Hearing loss is incredibly common. In fact, the majority of Canadians who are over 70 years old experience some degree of hearing loss, though it can be a problem for anyone. There are a number of causes, including noise exposure, certain medications, chronic health conditions, and aging.
According to Jennifer Steffler, Hearing Instrument Specialists and owner of Steffler Hearing Aid Service, untreated hearing loss can lead to feelings of social isolation, anxiety, and even depression.
“Hearing loss can affect all ages for various reasons. If you suspect that you may have some hearing loss, the sooner you have an assessment, the sooner a treatment plan can be implemented,” she explains.
Common Signs of Hearing Loss
Noticing one’s own hearing loss can be tricky, but there are a few common signs to look for:
- Turning up the television, radio, or telephone louder than you used to
- Finding that you are needing people to repeat themselves more often
- You have to concentrate harder to hear
- You have ringing in your ears
- One ear hears better than the other
- You are feeling isolated from others
- Other people seem to be mumbling a lot
- You have more frequent misunderstanding during conversations
Since hearing loss is often gradual, it is common for individuals not to notice that their ability to hear clearly is declining. It is frequently up to their loved ones to point it out.
“People often come in for an assessment under the pressure of family members or friends close to them. If others around you are noticing that you are having difficulty hearing, then it is a good indication that you should look at getting a hearing test,” says Jennifer.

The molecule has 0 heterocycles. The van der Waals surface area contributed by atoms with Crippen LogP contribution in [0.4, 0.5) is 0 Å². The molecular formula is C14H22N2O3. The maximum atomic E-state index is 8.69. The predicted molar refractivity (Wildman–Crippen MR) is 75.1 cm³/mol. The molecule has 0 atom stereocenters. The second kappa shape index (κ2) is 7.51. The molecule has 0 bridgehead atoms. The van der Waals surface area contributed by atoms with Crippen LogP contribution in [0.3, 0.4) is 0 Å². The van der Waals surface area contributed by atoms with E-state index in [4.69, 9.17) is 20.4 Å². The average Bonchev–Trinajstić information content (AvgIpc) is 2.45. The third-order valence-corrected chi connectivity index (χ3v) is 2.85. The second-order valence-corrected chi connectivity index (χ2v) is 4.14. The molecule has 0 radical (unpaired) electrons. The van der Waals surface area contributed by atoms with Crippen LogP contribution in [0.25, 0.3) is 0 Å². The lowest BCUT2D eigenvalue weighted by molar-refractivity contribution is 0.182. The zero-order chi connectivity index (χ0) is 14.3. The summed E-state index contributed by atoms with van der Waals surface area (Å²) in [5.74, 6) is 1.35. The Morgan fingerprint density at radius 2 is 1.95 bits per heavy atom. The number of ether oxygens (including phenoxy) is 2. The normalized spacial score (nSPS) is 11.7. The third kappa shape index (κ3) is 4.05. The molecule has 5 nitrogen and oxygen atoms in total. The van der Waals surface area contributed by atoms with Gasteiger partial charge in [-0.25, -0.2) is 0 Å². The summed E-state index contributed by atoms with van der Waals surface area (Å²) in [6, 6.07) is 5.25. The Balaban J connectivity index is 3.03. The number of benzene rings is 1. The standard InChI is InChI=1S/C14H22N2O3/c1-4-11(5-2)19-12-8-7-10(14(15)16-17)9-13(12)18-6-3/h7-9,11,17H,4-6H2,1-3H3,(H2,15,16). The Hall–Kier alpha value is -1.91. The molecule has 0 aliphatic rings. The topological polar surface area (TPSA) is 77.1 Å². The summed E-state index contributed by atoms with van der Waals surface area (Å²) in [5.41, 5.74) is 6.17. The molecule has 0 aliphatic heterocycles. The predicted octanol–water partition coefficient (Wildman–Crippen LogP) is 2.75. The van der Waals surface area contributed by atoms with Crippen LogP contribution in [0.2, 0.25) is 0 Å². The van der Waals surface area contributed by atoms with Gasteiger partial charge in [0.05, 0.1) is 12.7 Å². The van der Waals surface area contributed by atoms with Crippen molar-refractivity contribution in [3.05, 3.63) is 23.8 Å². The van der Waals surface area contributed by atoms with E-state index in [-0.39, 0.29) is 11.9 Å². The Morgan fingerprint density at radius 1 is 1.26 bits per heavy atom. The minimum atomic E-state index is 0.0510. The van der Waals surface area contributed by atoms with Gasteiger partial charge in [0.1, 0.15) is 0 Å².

What to Expect at a Hearing Test
Fortunately, hearing tests are not difficult. Jennifer, who has been in the industry since 1999 and loves to help her clients, says that it is as simple as booking an appointment at her clinic.
“A full assessment will test various parts of the auditory pathways, including the outer ear, middle ear, and inner ear, in order to determine what type of hearing loss you have and to plan the next steps. We also include speech testing in the assessment,” she says. “Occasionally, there will be a referral for further medical intervention if needed.”
Jennifer continues, “For hearing losses that cannot be corrected, we look at the use of hearing aids as part of a rehabilitation program to improve communication.” Her clinic provides full hearing aid services including fittings and repairs. They carry a variety of choices from various manufacturers so they can offer the right device depending on each individual’s hearing, their lifestyle, and their budget.
Steffler Hearing Aid Service is a family owned and operated business that has been providing Guelph residents with personalized hearing solutions since 1992.
For more information about hearing loss or to schedule an appointment to have your hearing tested, contact them at (519) 823-8235 or visit them online.
Steffler Hearing Aid Service is located at 200 Yorkshire St. N.